One of the benefits of living in the craziest city in America is meeting some of the craziest people in America. A memorable example was a couple years ago at a friend of a friend’s birthday party. Making small talk with a woman I just met,
“So what do you do for a living?”
“Oh, I’m a porn producer for [big porn company]”
Seeing the stunned look on my face, “Oh it’s great! The women only do it for a few years, make a ton of money and it’s very empowering. Besides, who doesn’t like porn?”
“Uhhh…Well I don’t.” I stammered
She looked unconvinced.
“Wow, a real live porn producer!” I thought. Here was my chance to really tear a strip out of someone who engineered the incredible evil of pornography. Yet something told me that wasn’t the right thing to do. I prayed for God’s guidance on what to say, but only drew a blank. So I continued to make small talk with her.
It wasn’t until she introduced me to another friend that I had anything pithy to say.
“This is Mark, and he doesn’t like porn.”
“Oh really? Why is that”, the new girl asked.
“Well, I’d like to have children someday, and every one of those actors is someone’s son or daughter. I don’t think anyone, myself included, want their children growing up to be a porn actor”
That finally got a convinced look on their faces.
I’ve been hearing from priests for years that pornography has become the primary pastoral problem of our age. It’s such a large issue that it deserves special treatment, making the release of a whole document on it appropriate. As someone who talks to men regularly about this, I’m encouraged they’re addressing this significant issue and guiding what our response should be.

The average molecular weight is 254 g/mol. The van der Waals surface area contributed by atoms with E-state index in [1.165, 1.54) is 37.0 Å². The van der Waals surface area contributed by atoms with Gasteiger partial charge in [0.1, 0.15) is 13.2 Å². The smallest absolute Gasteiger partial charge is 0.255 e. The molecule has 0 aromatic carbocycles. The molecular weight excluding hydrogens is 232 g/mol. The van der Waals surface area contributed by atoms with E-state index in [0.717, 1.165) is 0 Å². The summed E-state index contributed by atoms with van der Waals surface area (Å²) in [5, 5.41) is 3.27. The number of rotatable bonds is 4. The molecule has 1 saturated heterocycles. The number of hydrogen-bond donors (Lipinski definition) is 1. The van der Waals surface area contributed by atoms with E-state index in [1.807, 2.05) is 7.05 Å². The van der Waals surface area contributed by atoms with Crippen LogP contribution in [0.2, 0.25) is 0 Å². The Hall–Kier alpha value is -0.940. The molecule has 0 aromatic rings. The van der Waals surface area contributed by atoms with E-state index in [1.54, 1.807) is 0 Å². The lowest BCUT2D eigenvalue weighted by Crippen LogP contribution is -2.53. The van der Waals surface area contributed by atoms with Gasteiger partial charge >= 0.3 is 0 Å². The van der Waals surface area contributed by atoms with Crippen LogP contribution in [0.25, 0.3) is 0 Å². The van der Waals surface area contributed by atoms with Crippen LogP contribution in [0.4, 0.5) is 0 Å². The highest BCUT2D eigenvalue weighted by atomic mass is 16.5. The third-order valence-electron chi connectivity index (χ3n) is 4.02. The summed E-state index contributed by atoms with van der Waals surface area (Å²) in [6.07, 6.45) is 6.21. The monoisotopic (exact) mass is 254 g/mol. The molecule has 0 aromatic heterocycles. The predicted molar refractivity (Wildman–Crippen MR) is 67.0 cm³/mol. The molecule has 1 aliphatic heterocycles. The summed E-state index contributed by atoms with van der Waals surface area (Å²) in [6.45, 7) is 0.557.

They note how our culture has become increasingly sexualized:
“Video games, music lyrics, music videos, clothing, and even costumes have become progressively more sexualized, including content targeted to children and adolescents.”
Pointing out that pornography is not confined to visual media:
“… certain romance novels, erotic literature, phone conversations, social media, online video chats” can be pornographic. Pornography is everywhere, thanks to technology.
“The rise of the Internet presents the most dramatic difference between pornography in decades past and more recently. Literally at one’s fingertips with the prevalence of mobile devices.”
This can have profound effects upon us, most noticeably supporting the “throwaway culture”, where people and things are used and then discarded.
Most importantly though, the document is incredibly pastoral and hopeful:
“Freedom from pornography is possible! No one needs to fight this battle alone.”
This can’t be stressed enough. Many men fight this battle alone, hopeless and ashamed, when they really need to be revealing it to others for their support. We are encouraged to
“Be patient, persevere, and do not be discouraged. … [seek] the Sacrament of Penance …, and start anew.”
The church is to be a field hospital – a hospital that doesn’t wait for patients to arrive, but instead seeks them out where they are. Those afflicted should seek out support groups, counseling, and many other resources the USCCB have compiled at www.usccb.org/cleanheart
They also include a whole section addressed to those who are involved in the pornography industry – which would have been perfect preparation for my chance encounter with this woman. The USCCB state that those involved rarely get into it through a hopeful rational choice, which was supported by my conversation with her. She shared with me that most people she knew came from broken homes, had addictions or some severe emotional issue. It was sad to hear the stories.
Whether Internet pornography directly affects you or not, I strongly encourage you to read this document. Because odds are it has or soon will affect someone close to you.
Mark J. Matthews – our Hollywood Undercover Missionary
Mark Matthews is a graphic designer and animator working in Hollywood. Listen to his “What’s Good About Hollywood?” column once a month on